A gathering in Conakry, Guinea invovling an outbreak of Cholera. The outbreak has occured across several West African states., a photo by Pan-African News Wire File Photos on Flickr.
Cholera outbreak death toll in Sierra Leone rises to 224
Sun Aug 26, 2012 6:9PM GMT
World Health Organization says at least 224 people have died and more than 12,000 have been infected by the water-borne disease in the capital Freetown in Sierra Leone.
WHO has confirmed these figures for the time span of Januray 2012 until 24 August 2012.
The majority of deaths have occurred in Freetown due to a combination of heavy rain, overcrowding, poor sanitation and dirty water. These all have caused the rapid spread of the infection.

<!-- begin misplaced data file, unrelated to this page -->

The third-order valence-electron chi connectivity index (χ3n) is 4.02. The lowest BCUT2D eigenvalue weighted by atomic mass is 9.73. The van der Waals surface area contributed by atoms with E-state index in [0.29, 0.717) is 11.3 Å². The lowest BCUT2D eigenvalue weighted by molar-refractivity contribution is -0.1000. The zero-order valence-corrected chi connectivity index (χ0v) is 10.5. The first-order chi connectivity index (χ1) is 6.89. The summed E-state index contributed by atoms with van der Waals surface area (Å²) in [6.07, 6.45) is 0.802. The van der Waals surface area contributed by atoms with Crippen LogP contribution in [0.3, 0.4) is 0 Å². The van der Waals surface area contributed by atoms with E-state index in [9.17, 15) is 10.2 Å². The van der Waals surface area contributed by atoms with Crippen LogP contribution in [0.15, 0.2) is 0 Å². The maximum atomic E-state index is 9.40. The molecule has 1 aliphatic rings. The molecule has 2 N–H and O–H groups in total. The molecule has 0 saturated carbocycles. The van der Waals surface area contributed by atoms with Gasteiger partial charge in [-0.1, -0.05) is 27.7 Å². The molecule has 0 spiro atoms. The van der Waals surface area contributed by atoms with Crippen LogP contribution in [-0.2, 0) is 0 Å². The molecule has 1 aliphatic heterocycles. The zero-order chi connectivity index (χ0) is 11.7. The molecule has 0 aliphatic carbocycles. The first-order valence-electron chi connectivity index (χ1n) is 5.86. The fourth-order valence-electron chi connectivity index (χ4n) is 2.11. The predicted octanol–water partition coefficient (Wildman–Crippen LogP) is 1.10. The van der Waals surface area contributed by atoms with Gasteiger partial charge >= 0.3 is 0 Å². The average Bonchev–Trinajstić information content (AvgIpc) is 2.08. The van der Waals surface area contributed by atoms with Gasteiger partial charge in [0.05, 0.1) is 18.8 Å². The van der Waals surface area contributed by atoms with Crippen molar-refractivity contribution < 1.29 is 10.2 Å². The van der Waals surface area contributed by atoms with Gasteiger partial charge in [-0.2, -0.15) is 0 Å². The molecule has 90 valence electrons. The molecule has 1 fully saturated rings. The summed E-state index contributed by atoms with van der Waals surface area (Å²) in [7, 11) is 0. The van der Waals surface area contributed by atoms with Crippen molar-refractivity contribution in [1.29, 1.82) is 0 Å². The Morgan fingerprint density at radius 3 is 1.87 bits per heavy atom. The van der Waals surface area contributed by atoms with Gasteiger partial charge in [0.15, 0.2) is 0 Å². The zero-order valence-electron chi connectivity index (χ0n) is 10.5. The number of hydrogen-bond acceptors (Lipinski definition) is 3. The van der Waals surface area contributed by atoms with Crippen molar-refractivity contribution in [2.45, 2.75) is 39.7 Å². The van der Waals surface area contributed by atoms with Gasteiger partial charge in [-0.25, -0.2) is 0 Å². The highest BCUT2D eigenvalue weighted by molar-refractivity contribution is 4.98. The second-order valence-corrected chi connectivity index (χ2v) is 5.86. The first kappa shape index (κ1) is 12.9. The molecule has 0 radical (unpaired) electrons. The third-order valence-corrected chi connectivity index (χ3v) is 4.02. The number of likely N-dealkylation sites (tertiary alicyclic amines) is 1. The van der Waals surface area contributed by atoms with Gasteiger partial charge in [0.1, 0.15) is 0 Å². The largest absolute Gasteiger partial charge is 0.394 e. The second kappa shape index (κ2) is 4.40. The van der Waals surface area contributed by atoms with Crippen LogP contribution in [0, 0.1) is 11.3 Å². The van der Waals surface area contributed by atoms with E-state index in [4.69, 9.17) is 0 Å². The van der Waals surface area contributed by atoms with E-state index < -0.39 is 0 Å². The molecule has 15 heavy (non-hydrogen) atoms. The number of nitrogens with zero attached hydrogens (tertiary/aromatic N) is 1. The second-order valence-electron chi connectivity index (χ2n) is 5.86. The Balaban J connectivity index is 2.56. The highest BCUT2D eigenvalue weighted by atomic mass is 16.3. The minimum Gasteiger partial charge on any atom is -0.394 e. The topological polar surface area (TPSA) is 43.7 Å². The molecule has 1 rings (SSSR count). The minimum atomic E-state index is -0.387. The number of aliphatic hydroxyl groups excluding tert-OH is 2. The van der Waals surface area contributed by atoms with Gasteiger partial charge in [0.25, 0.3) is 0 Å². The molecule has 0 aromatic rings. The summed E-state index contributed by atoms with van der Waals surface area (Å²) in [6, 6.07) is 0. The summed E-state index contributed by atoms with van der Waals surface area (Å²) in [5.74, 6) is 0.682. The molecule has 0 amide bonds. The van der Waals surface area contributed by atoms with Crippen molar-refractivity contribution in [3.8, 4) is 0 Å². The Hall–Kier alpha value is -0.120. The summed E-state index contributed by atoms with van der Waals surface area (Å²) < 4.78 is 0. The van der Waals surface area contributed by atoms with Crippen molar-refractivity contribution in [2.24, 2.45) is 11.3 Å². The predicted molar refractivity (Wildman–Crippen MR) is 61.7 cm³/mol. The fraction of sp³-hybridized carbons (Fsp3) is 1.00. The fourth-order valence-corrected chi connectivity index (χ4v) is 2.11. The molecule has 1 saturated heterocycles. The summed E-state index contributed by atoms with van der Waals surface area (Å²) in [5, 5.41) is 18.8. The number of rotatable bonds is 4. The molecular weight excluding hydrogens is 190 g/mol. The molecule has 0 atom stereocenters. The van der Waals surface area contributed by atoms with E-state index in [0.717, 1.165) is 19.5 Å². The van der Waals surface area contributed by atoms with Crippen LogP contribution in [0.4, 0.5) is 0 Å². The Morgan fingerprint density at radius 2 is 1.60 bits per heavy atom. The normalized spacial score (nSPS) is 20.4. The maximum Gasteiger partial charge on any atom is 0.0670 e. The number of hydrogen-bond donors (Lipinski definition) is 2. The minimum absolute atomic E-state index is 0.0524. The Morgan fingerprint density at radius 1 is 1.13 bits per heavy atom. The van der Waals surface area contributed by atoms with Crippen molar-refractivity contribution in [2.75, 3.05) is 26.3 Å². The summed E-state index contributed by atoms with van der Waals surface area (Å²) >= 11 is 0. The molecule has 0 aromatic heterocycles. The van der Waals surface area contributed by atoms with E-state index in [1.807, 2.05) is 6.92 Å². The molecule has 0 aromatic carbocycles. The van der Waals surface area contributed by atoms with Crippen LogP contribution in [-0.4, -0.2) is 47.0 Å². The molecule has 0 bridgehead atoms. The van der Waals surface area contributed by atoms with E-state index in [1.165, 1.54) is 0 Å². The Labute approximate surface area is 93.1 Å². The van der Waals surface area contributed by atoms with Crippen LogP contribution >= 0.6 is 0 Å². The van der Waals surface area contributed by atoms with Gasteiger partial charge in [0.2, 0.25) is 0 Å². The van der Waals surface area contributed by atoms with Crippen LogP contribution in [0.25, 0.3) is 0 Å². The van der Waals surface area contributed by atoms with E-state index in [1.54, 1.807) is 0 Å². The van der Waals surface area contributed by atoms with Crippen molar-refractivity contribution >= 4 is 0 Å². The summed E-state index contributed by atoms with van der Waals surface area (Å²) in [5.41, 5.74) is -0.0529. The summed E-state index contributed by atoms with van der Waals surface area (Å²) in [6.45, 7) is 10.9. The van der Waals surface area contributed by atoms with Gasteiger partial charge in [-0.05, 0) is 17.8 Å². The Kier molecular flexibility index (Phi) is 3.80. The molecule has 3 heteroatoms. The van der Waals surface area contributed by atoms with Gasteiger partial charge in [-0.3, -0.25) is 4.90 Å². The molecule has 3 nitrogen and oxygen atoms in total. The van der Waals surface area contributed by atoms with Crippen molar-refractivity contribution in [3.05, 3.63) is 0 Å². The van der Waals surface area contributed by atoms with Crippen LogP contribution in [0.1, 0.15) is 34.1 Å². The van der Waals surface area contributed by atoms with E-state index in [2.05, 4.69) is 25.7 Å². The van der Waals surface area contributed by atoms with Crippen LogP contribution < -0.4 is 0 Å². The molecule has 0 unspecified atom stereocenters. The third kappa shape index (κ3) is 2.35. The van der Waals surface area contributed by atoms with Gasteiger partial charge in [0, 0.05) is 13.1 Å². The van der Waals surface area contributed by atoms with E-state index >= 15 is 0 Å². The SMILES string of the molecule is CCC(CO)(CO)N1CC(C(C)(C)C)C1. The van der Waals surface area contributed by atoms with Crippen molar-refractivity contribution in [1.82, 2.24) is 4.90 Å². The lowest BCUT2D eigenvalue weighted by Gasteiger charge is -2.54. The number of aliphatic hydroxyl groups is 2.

The sprawling slums in Freetown make it especially vulnerable to Cholera.
Similar conditions exist in Guinea’s capital Conakry, where the number of cholera cases is already more than double the number recorded in 2007, when the last outbreak occurred, according to Doctors without Borders.
The disaster has hit other parts of the country too prompting Sierra Leone’s government to declare a national emergency.
The World Health Organization estimates the number of cases could reach 32,000, with the outbreak peaking towards the end of September.
Doctors Without Borders medics-- treating cholera patients in the capital Freetown-- say that volunteers and authorities are doing their best to cope with the rising number of cases.
Cholera is an infectious disease of the small intestine, contracted by eating or drinking contaminated food or liquid. It can cause acute diarrhea and vomiting and can kill within hours if left untreated.